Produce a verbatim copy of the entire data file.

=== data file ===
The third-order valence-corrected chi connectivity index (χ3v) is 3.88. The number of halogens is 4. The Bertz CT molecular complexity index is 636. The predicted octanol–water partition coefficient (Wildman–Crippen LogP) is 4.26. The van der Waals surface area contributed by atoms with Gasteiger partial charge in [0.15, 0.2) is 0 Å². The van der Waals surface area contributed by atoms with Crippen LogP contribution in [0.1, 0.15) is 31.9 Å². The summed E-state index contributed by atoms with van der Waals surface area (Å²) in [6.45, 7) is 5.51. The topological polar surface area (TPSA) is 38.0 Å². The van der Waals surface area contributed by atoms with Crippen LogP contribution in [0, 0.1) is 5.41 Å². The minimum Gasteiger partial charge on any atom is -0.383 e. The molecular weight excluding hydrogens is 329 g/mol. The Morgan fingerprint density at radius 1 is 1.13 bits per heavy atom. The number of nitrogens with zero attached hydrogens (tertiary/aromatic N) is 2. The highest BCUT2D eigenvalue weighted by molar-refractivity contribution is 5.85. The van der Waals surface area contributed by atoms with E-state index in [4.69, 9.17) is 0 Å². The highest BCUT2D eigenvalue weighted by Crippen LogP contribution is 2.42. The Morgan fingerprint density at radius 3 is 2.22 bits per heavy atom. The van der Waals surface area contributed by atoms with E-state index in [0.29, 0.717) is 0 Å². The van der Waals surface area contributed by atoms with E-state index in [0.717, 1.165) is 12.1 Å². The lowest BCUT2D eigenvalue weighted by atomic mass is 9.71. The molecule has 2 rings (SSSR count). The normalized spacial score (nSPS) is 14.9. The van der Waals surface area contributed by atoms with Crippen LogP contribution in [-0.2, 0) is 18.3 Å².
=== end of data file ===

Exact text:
The third-order valence-corrected chi connectivity index (χ3v) is 3.88. The number of halogens is 4. The Bertz CT molecular complexity index is 636. The predicted octanol–water partition coefficient (Wildman–Crippen LogP) is 4.26. The van der Waals surface area contributed by atoms with Gasteiger partial charge in [0.15, 0.2) is 0 Å². The van der Waals surface area contributed by atoms with Crippen LogP contribution in [0.1, 0.15) is 31.9 Å². The summed E-state index contributed by atoms with van der Waals surface area (Å²) in [6.45, 7) is 5.51. The topological polar surface area (TPSA) is 38.0 Å². The van der Waals surface area contributed by atoms with Crippen LogP contribution in [0, 0.1) is 5.41 Å². The minimum Gasteiger partial charge on any atom is -0.383 e. The molecular weight excluding hydrogens is 329 g/mol. The Morgan fingerprint density at radius 1 is 1.13 bits per heavy atom. The number of nitrogens with zero attached hydrogens (tertiary/aromatic N) is 2. The highest BCUT2D eigenvalue weighted by molar-refractivity contribution is 5.85. The van der Waals surface area contributed by atoms with E-state index in [4.69, 9.17) is 0 Å². The highest BCUT2D eigenvalue weighted by Crippen LogP contribution is 2.42. The Morgan fingerprint density at radius 3 is 2.22 bits per heavy atom. The van der Waals surface area contributed by atoms with E-state index in [0.29, 0.717) is 0 Å². The van der Waals surface area contributed by atoms with E-state index in [0.717, 1.165) is 12.1 Å². The lowest BCUT2D eigenvalue weighted by atomic mass is 9.71. The molecule has 2 rings (SSSR count). The normalized spacial score (nSPS) is 14.9. The van der Waals surface area contributed by atoms with Crippen LogP contribution in [-0.2, 0) is 18.3 Å².